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Between 1926 and 1928, the Gropius studio built terraced houses in the suburbs of Dessau. The client was the City Council, who wished to resolve the shortage of social housing. The project was completed in three stages and, in those, the architect applied all forms of rationalisation possible, empirically putting to the test on a grand scale his ideas on rationalised and standardised construction of houses.
In 1919, Walter Gropius had stated that “the primary objective of all plastic activity is its integration in construction”, but in the vacuum left by the Bauhaus not having an architecture department, it was not acted upon until 1927. From his private studio, Gropius took responsibility for publicising the “commercialisation” of the process of mass construction and began to circulate a film which demonstrated the work.
Although various Bauhaus workshops participated in the construction of the Törten Estate, it was not a project of the school but of the private studio of Walter Gropius. Even so, the estate is an excellent example of the new orientation of the Bahaus towards large scale industrial manufacture and its unconditional acceptance of the modern world, far removed from the enthusiastic romanticism of the guild of earlier times.
Once Meyer took up the direction of the Bauhaus and alongside Gropius in Berlin, the architectural investigation started on an unusual path, searching for the biological essence of the human being and its reactions, by studying the behaviour of primates in enclosed spaces. They also investigated ways to eliminate irritating noises and odours, and the duration of sunlight throughout seasons. These investigations resulted in the block-like rooms of the Torten Estate, where space is minimised in floorspan as well as height to maximise usable space. They tried to use materials and repetitive structures so that the cost of construction would be significantly lower than normal. It was the moment in which the functionalism so advocated and propounded by the avant-garde reached its zenith.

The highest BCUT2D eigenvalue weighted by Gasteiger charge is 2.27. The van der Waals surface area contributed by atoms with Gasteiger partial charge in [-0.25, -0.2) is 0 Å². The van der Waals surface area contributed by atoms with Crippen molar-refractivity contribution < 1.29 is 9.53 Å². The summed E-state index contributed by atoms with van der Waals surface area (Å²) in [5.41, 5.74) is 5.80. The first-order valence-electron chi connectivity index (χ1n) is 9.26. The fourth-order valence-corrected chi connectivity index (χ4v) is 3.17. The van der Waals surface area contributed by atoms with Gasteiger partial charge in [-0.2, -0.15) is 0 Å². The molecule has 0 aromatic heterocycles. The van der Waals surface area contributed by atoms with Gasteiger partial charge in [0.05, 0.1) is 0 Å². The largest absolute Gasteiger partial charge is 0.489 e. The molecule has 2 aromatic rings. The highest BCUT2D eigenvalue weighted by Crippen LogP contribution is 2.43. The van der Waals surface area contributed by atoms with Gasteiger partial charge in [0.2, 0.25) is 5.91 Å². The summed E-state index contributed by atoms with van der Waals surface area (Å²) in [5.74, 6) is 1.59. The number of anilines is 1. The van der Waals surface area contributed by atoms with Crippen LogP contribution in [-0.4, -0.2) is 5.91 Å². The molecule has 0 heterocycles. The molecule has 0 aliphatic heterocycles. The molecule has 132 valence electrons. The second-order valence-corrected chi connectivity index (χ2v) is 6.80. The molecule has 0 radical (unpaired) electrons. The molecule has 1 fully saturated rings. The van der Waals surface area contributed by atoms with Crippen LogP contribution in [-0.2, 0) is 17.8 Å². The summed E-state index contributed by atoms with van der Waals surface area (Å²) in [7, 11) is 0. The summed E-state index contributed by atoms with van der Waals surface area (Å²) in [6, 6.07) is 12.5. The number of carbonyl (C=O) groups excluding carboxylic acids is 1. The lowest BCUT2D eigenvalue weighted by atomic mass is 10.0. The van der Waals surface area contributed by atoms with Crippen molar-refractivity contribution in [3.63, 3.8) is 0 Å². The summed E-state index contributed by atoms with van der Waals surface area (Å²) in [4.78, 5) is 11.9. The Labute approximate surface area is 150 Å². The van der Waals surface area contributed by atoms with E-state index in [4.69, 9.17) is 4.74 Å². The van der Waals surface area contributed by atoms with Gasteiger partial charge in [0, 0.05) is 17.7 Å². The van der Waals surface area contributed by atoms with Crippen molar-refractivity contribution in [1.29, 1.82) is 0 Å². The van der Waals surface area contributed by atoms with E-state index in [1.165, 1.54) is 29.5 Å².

The works were as meticulously organised as a factory and constituted a model example of “Taylorism”, which had previously been promoted by the municipal architect of Berlin, Martin Wagner, and tested in the construction of housing estate projects within the city. The entire working process was pre-calculated precisely and fixed in writing.
What characterised this group of houses was not the needs of their future occupants, but the requirements of the industrial production and the machinery. Thus the projected plan of the estate was defined by the reach of the arms of the rotating cranes.
To begin with, they built 316 houses, type Sietö I, with gardens and austere appearances, above all in the interiors. They also constructed a block of apartments with shops below in the Konsum building.
Sietö I Houses
In the first phase they had many setbacks, such as windowsills which were too high on the upper floor, corridors between rooms which were not high enough, absence of an entry hall, barely functional kitchens, or heating which scarcely worked.
However, the formal design of the outer façade was worth consideration. Always within the modesty of its means: the combination of horizontal window sashes, vertical planes in glass brick and brick-clad dividing walls between the houses offered a certain warmth.
The building was a dominant focal point within the complex of flat roofs: a five floor vertical piece for the consumer cooperative, Konsumverein. On the ground floor, there was a wide rectangular space where the food shops were located: a butcher, a café and a social centre. In the tower were homes and a laundry.
In 1930, Meyer extended the estate by five blocks of houses in a row.
The houses were built with standardised pieces of concrete, made on site. Likewise the blocks of artificial stone, made from a base of the cinder-concrete used for the walls, and the reinforced concrete beams for the slabs were manufactured directly on site, in a process similar to that of a production assembly line.
This system permitted them to reduce the construction time to an average of three days per house, and lower their costs. In this way, the same workers could then afford to rent them.
They used glass bricks in some ornamental walls and red bricks as cladding for others, most importantly for the dividing walls between the houses.